Within the Empire priests filled the roles of teachers, healers, magistrates, bureaucrats, and governors. As a highly educated class the priesthood became essentially an arm of government. The deification of the Emperor only served to heighten this association. Beyond the heartlands of the Empire, where other religions held sway, the Alindoreans did not directly encourage conversion. Instead they extended economic and social benefits to members of the faith, and thus subtly brought more into the fold. Eventually membership in the Serpent Cult was a requirement for full citizenship within the Empire.

Alindorean society was stratified, with clearly defined levels of membership and attendant rights. At the top were the True, full citizens of the Empire who possessed the full rights thereof (including land ownership, inheritance, freedom of travel, etc). The True included those of pure Alindorean blood, priest/esses of the rank of subaar / subiri, and the aristocracy.

The second rank was that of Citizen--people free in and of themselves. Physicians, artisans, priests and priestesses, Class


Alindorean society was heavily influenced by Hittah Damwena. Artistically, the motif of the Twin Serpents and that of the Great Sun were found everywhere.

Within the Alindorean Empire there were multiple classes of citizen. At the top were the True, who possessed the full rights of citizenship and were free to come and go as they pleased. The True included not only those born of Alindorean blood, but also those priest/esses of the Serpents who attained the rank of Sabaar or Subiri and a favoured position within the bureaucracy. The aristocratic class was also part of the True.

The second rank was that of the Free Citizens--persons free in and of themselves, possessed of some land or property and largely of the middle class. This included not only merchants but also military officers, sages, and highly skilled labourers, such as sculptors and stonemasons. Free Citizens were able to travel freely throughout the Empire and in legal matters were granted the right to a trial by their peers.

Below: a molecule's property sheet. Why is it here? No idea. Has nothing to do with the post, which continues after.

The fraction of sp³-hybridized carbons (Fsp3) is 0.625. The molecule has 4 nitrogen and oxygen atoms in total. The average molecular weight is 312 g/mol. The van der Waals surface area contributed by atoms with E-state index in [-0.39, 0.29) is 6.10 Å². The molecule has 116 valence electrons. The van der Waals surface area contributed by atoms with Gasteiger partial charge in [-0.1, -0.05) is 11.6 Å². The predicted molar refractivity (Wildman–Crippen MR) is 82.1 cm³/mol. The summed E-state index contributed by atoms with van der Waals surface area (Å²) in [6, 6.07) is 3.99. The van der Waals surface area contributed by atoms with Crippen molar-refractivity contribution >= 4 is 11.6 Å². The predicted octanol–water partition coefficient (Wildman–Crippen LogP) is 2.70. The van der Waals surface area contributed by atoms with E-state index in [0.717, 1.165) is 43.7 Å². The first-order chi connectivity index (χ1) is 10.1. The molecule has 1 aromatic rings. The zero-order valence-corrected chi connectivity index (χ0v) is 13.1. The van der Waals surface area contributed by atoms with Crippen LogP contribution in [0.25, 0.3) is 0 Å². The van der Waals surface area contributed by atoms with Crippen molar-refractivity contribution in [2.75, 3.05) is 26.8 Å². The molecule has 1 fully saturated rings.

The third rank was that of the peasant class, or Batar. These were the farmers, labourers, fishermen, and other poorer people. Each lacked the full rights of citizenship--they could appeal to a magistrate for justice, but were not entitled to a trial in the way that Free Citizens were. The Batar were not permitted to freely travel throughout Alindorean lands and required permission from a local magistrate or higher ranking citizen in order to travel. Batar usually owned some small property--a home or somesuch--but were certainly not well off enough to become Free Citizens.

The fourth and lowest class was that of the slave. Slavery was permitted in Alindor, and was a source of incredible revenue. A slave could be freed by his master, either by buying his freedom or as an act of generosity. Such a freed slave could move into the Batar class by acquiring a home or small plot of land and beginning to work it.

The social classes of Alindor were rigid, and it was difficult to move between them. Outside of Alindor proper, in the reaches of the Empire, these social classes were far less firm. However the True and the priesthood of the Serpents never surrendered their rank and rights. During the height of the Empire, the highest ranking military figures were counted among the True.